I’ve made a lot of biscuits over the years, and I’ve tried a few different biscuit recipes, but this one is still my go-to for fast, light and fluffy biscuits.
- 2 cups flour*
- 1 tablespoon baking powder
- 2 teaspoons sugar
- 1/2 teaspoon cream of tartar
- 1/4 teaspoon baking soda
- 1/4 teaspoon salt
- 1/2 cup cold butter or shortening*
- 3/4 cup buttermilk
In a large bowl, sift all dry ingredients together. Cut in butter/shortening until mixture resembles coarse crumbs. Make a well in the center; add buttermilk all at once. Stir just until dough clings together.
On a lightly floured surface, knead dough gently for 10 or 12 strokes. Roll or pat dough to 1/2-inch thickness. Cut with a 2 1/2-inch biscuit cutter, dipping cutter into flour between cuts.
Transfer biscuits to a baking sheet. Bake in a 450-degree oven for 10 to 12 minutes or until golden. Serve warm.
Yield- about one dozen.
* Cook’s Notes: As with many simple recipes, the devil is in the details when it comes to making biscuits. Read on for a full dissertation on the finer points of biscuit making:
For best results, I strongly recommend that you look for a Southern brand like White Lily, Martha White, or Southern Biscuit- all of these flours are made from a soft red winter wheat and have a lower protein content (around 8%). A flour’s protein content roughly corresponds to how much gluten it contains- so if you use a low-protein flour, when roll out and knead your dough it won’t form big chewy strands of gluten. The end result is tender, fluffy biscuits.
Can’t find White Lily? Try using the next closest thing: pastry flour (which typically has an 8.5-9.5% protein content), or fake it by mixing 1 cup of cake flour (such as Swans Down of Softasilk; protein content is generally between 7-8.5%) and 2 cups of all-purpose flour. This should give you something pretty close to a good biscuit-making flour in terms of protein content, but keep in mind that this isn’t always a completely reliable substitution as the percentage of protein in all-purpose flour can vary from 9-11+%.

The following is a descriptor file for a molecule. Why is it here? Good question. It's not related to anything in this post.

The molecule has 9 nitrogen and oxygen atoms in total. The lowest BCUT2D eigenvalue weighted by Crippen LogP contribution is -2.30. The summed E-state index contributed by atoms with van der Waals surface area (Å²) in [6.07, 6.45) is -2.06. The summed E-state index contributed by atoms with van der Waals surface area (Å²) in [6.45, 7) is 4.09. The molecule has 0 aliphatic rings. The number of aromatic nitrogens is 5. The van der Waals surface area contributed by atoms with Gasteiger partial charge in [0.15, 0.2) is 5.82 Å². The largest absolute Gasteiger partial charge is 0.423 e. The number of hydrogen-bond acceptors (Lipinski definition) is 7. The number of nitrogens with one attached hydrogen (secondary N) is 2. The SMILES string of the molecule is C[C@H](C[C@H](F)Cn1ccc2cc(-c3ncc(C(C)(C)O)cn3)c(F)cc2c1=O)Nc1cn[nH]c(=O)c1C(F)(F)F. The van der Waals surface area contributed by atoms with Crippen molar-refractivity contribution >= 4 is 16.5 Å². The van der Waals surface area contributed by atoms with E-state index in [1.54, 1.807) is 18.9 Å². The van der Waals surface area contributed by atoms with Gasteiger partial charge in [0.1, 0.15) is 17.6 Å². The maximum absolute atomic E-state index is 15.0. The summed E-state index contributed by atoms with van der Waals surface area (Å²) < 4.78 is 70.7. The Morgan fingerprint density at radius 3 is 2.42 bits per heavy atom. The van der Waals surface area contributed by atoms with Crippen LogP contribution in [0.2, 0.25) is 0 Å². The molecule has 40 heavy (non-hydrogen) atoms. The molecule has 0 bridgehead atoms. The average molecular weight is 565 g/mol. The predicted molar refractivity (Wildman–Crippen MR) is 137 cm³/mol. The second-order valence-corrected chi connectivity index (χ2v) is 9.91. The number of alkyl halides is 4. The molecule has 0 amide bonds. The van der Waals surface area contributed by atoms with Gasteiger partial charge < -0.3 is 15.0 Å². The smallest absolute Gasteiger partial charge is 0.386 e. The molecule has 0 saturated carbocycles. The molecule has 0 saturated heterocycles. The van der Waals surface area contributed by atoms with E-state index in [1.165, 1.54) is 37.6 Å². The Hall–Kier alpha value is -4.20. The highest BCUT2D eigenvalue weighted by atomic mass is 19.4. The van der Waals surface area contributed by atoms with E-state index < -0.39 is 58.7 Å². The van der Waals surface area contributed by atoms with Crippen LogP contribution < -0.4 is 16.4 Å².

If you want to take out a little extra “insurance” or find that your biscuits need a little extra lift (hey, everyone’s kitchen conditions are different), you can try using a self-rising flour. Self-rising flours were designed as a convenience item for bakers, and are made by adding baking powder and salt to the flour. In general, if the recipe you’re using has less than 1 1/2 teaspoons of baking powder and 1/2 teaspoon of salt, you shouldn’t substitute self-rising flour in the recipe. So, if you are using self-rising flour in this recipe, you can omit the 1/4 teaspoon salt, and you can even reduce the amount of baking powder to 2 teaspoons if you’re afraid your biscuits may bake up too tall and topple over.
No matter what flour you use, make sure you sift it at least once. Yes, even if it says “pre-sifted” on the bag. “Pre-sifted” just means that the flour was sifted at the mill before it was bagged- you can bet that it’s settled in the bag since then, so it needs sifted again. If you’re not going to bother to sift your flour, you may as well go buy your biscuits in a tube.
It is important that whatever you use here MUST BE COLD. If it isn’t, you’re going to end up with a melty, greasy mess on your hands, and it will be pretty much impossible to get the mixture to the right consistency. Leave your butter, margarine, or shortening in the refrigerator until you are ready to use it. That said, it will be easier to add your shortening of choice to the mix if you cut it into small pieces before you start working it into the flour (this is especially true if you cut it in by hand, as the heat from your hands can cause the shortening to melt).